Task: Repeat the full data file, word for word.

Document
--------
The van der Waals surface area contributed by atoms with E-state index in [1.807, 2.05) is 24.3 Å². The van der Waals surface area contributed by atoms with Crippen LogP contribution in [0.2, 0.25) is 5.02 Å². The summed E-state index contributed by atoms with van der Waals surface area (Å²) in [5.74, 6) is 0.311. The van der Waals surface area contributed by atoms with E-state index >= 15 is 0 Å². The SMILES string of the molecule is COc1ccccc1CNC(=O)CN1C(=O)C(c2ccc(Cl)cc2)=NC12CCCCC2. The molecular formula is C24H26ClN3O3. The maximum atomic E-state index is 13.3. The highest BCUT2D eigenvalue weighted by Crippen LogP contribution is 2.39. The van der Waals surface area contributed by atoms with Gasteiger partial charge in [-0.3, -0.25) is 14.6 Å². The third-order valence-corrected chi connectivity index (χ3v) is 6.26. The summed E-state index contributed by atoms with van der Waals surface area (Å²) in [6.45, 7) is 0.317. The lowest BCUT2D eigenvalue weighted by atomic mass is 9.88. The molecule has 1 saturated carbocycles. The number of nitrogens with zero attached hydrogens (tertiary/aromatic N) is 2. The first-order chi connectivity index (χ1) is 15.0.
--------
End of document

The van der Waals surface area contributed by atoms with E-state index in [1.807, 2.05) is 24.3 Å². The van der Waals surface area contributed by atoms with Crippen LogP contribution in [0.2, 0.25) is 5.02 Å². The summed E-state index contributed by atoms with van der Waals surface area (Å²) in [5.74, 6) is 0.311. The van der Waals surface area contributed by atoms with E-state index >= 15 is 0 Å². The SMILES string of the molecule is COc1ccccc1CNC(=O)CN1C(=O)C(c2ccc(Cl)cc2)=NC12CCCCC2. The molecular formula is C24H26ClN3O3. The maximum atomic E-state index is 13.3. The highest BCUT2D eigenvalue weighted by Crippen LogP contribution is 2.39. The van der Waals surface area contributed by atoms with Gasteiger partial charge in [-0.3, -0.25) is 14.6 Å². The third-order valence-corrected chi connectivity index (χ3v) is 6.26. The summed E-state index contributed by atoms with van der Waals surface area (Å²) in [6.45, 7) is 0.317. The lowest BCUT2D eigenvalue weighted by atomic mass is 9.88. The molecule has 1 saturated carbocycles. The number of nitrogens with zero attached hydrogens (tertiary/aromatic N) is 2. The first-order chi connectivity index (χ1) is 15.0.